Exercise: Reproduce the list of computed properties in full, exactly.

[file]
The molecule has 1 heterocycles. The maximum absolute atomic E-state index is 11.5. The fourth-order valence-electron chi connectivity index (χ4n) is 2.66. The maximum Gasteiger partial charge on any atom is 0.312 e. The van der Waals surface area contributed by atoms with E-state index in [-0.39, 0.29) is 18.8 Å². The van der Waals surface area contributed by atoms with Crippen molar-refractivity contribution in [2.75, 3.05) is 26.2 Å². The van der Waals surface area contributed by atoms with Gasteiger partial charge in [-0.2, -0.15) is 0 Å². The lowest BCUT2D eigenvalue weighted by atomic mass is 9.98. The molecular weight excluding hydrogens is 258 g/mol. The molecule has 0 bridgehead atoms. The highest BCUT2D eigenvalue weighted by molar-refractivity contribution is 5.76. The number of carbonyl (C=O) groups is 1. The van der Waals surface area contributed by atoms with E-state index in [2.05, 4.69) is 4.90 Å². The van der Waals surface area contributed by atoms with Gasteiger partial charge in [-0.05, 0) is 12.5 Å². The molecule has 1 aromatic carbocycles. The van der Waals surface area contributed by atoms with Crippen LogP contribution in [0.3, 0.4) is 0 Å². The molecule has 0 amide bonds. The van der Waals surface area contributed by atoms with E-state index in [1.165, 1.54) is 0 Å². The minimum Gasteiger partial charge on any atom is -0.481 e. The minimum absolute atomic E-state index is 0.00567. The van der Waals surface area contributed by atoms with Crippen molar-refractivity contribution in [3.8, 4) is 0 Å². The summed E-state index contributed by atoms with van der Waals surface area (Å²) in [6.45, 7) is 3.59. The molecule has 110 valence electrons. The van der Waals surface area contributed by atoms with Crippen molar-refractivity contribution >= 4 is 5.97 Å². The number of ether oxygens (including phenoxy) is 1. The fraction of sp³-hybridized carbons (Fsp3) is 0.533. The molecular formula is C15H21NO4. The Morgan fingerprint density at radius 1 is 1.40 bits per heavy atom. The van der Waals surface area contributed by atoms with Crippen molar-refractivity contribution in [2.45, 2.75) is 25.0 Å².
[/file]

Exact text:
The molecule has 1 heterocycles. The maximum absolute atomic E-state index is 11.5. The fourth-order valence-electron chi connectivity index (χ4n) is 2.66. The maximum Gasteiger partial charge on any atom is 0.312 e. The van der Waals surface area contributed by atoms with E-state index in [-0.39, 0.29) is 18.8 Å². The van der Waals surface area contributed by atoms with Crippen molar-refractivity contribution in [2.75, 3.05) is 26.2 Å². The van der Waals surface area contributed by atoms with Gasteiger partial charge in [-0.2, -0.15) is 0 Å². The lowest BCUT2D eigenvalue weighted by atomic mass is 9.98. The molecular weight excluding hydrogens is 258 g/mol. The molecule has 0 bridgehead atoms. The highest BCUT2D eigenvalue weighted by molar-refractivity contribution is 5.76. The number of carbonyl (C=O) groups is 1. The van der Waals surface area contributed by atoms with E-state index in [2.05, 4.69) is 4.90 Å². The van der Waals surface area contributed by atoms with Gasteiger partial charge in [-0.05, 0) is 12.5 Å². The molecule has 1 aromatic carbocycles. The van der Waals surface area contributed by atoms with Crippen LogP contribution in [0.3, 0.4) is 0 Å². The molecule has 0 amide bonds. The van der Waals surface area contributed by atoms with E-state index in [1.165, 1.54) is 0 Å². The minimum Gasteiger partial charge on any atom is -0.481 e. The minimum absolute atomic E-state index is 0.00567. The van der Waals surface area contributed by atoms with Crippen molar-refractivity contribution in [3.8, 4) is 0 Å². The summed E-state index contributed by atoms with van der Waals surface area (Å²) in [6.45, 7) is 3.59. The molecule has 110 valence electrons. The van der Waals surface area contributed by atoms with Crippen molar-refractivity contribution >= 4 is 5.97 Å². The number of ether oxygens (including phenoxy) is 1. The fraction of sp³-hybridized carbons (Fsp3) is 0.533. The molecular formula is C15H21NO4. The Morgan fingerprint density at radius 1 is 1.40 bits per heavy atom. The van der Waals surface area contributed by atoms with Crippen molar-refractivity contribution in [2.45, 2.75) is 25.0 Å².